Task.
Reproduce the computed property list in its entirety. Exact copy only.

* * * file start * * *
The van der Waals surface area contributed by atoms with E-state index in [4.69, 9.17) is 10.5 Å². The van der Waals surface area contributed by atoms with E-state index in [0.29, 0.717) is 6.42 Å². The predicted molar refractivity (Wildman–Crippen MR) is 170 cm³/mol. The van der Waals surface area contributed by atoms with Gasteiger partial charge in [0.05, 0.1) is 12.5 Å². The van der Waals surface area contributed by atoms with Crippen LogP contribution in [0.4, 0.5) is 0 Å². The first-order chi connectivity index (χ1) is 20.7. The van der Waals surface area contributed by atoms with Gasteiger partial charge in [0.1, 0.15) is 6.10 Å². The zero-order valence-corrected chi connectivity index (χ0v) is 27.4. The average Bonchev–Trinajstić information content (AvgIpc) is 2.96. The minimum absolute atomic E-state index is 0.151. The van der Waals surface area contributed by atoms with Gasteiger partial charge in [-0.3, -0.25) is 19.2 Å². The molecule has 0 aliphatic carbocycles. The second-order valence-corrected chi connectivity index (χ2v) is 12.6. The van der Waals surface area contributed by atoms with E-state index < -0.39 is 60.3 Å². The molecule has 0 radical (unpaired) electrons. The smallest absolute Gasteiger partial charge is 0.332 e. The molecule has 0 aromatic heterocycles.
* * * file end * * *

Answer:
The van der Waals surface area contributed by atoms with E-state index in [4.69, 9.17) is 10.5 Å². The van der Waals surface area contributed by atoms with E-state index in [0.29, 0.717) is 6.42 Å². The predicted molar refractivity (Wildman–Crippen MR) is 170 cm³/mol. The van der Waals surface area contributed by atoms with Gasteiger partial charge in [0.05, 0.1) is 12.5 Å². The van der Waals surface area contributed by atoms with Crippen LogP contribution in [0.4, 0.5) is 0 Å². The first-order chi connectivity index (χ1) is 20.7. The van der Waals surface area contributed by atoms with Gasteiger partial charge in [0.1, 0.15) is 6.10 Å². The zero-order valence-corrected chi connectivity index (χ0v) is 27.4. The average Bonchev–Trinajstić information content (AvgIpc) is 2.96. The minimum absolute atomic E-state index is 0.151. The van der Waals surface area contributed by atoms with Gasteiger partial charge in [-0.3, -0.25) is 19.2 Å². The molecule has 0 aliphatic carbocycles. The second-order valence-corrected chi connectivity index (χ2v) is 12.6. The van der Waals surface area contributed by atoms with E-state index < -0.39 is 60.3 Å². The molecule has 0 radical (unpaired) electrons. The smallest absolute Gasteiger partial charge is 0.332 e. The molecule has 0 aromatic heterocycles.